Wednesday, January 07, 2015

Aristotle, Nicomachean Ethics IX

The dividing line between Book VIII and Book IX of Aristotle's Nicomachean Ethics seems to be arbitrary, since it occurs right in the middle of what one can think of as discussion of friendship and dispute. Some commentators have noted, though, that whereas Book VIII seems mostly concerned with friendship as a social phenomenon, Book IX seems mostly concerned with friendship insofar as we find it in the individual.

I have already looked at Book VIII. You can read Nicomachean Ethics Book IX online in English at the Perseus Project.

Asymmetric Friendships

Where A and B are friends, but do not have the same aim in the friendship, preservation of the equality required for friendship depends on being able to maintain some kind of proportion in what people get in the friendship. People fight and break up when they are not getting what they think is important to the friendship. This is why friendships of utility, however pedestrian they may seem in comparison to pleasure-friendships like erotic relationships, tend to work reasonably well despite dissimilarity in aims. A shoemaker and a person buying shoes have dissimilar aims in the friendship (remember, all our social interactions are friendships of one kind or another on Aristotle's account), but there is an objective way to measure whether both sides are getting what they want (namely, contract and money), and, whatever its limits, this often works quite well: I pay you, you give me shoes, and as long as we're both trying to make it work, we both get what we want and neither feels put upon. Contrast this with erotic relationships, in which proportion is extremely difficult to maintain, thus often leading people to complain that they were promised everything and then got nothing, and this can be the case even if both parties are genuinely trying to make things work (i.e., haven't already started dissolving the friendship). This is especially like to happen, Aristotle notes, when friends love each other for their qualities rather than for themselves, which is another reason why virtue-friendships are the most stable friendships of all, since such friendships exist for their own sake.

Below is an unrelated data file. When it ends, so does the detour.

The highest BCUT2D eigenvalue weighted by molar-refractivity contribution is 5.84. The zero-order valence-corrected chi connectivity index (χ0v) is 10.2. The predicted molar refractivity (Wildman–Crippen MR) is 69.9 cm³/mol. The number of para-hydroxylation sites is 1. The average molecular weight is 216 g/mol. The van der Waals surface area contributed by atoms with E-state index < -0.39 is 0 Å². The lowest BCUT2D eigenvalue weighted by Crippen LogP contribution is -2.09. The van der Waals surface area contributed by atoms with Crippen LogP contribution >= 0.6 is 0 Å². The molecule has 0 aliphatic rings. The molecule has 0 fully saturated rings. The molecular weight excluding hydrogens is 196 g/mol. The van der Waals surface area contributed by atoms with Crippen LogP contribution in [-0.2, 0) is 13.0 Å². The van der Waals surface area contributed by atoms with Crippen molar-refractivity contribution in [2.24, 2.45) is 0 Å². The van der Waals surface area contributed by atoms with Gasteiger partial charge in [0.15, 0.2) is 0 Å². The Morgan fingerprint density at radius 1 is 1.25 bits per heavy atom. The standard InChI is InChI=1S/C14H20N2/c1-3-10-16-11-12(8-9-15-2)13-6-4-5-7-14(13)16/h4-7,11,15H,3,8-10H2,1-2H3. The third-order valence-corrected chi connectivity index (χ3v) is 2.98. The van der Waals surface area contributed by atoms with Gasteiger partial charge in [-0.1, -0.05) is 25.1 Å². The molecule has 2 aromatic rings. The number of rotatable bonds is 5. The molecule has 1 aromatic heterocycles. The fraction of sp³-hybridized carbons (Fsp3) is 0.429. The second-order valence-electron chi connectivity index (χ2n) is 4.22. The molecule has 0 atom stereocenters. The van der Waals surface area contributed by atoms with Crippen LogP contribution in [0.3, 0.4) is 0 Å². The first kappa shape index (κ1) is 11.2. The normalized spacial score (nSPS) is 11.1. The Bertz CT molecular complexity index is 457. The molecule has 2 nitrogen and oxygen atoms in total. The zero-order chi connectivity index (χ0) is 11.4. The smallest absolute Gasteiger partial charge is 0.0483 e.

Aristotle considers the question of whose judgment matters more when deciding the value of a benefit. He uses the example of teaching. Protagoras is said to have taught, and then left it to his students to decide what they thought the teaching worth; but others think it better if everyone pays the same. Sophists in general, on the other hand, take money beforehand on extravagant promises of success and then don't do what they were supposed to do, leading to complaints. But we also see that there are lots of cases where there's no definite contract, and in such cases we tend to think that it's unreasonable to complain about having received a benefit from a person who did not have to give it in the first place, even if it's not the benefit you would have preferred. In cases of piety -- which we have with the gods, or our parents, or people who teach us philosophy -- we are given an extraordinary benefit we cannot repay, and so maintaining equality with your philosophy teacher has to be understood in terms of just returning what you rationally can. In cases of clear contract or conditional benefit, on the other hand, what obviously makes the most sense is for each to give what seems fair to both, which is the standard at which we aim at friendships involving buying and selling. In each case, we have to take into account what is appropriate to the friendship itself.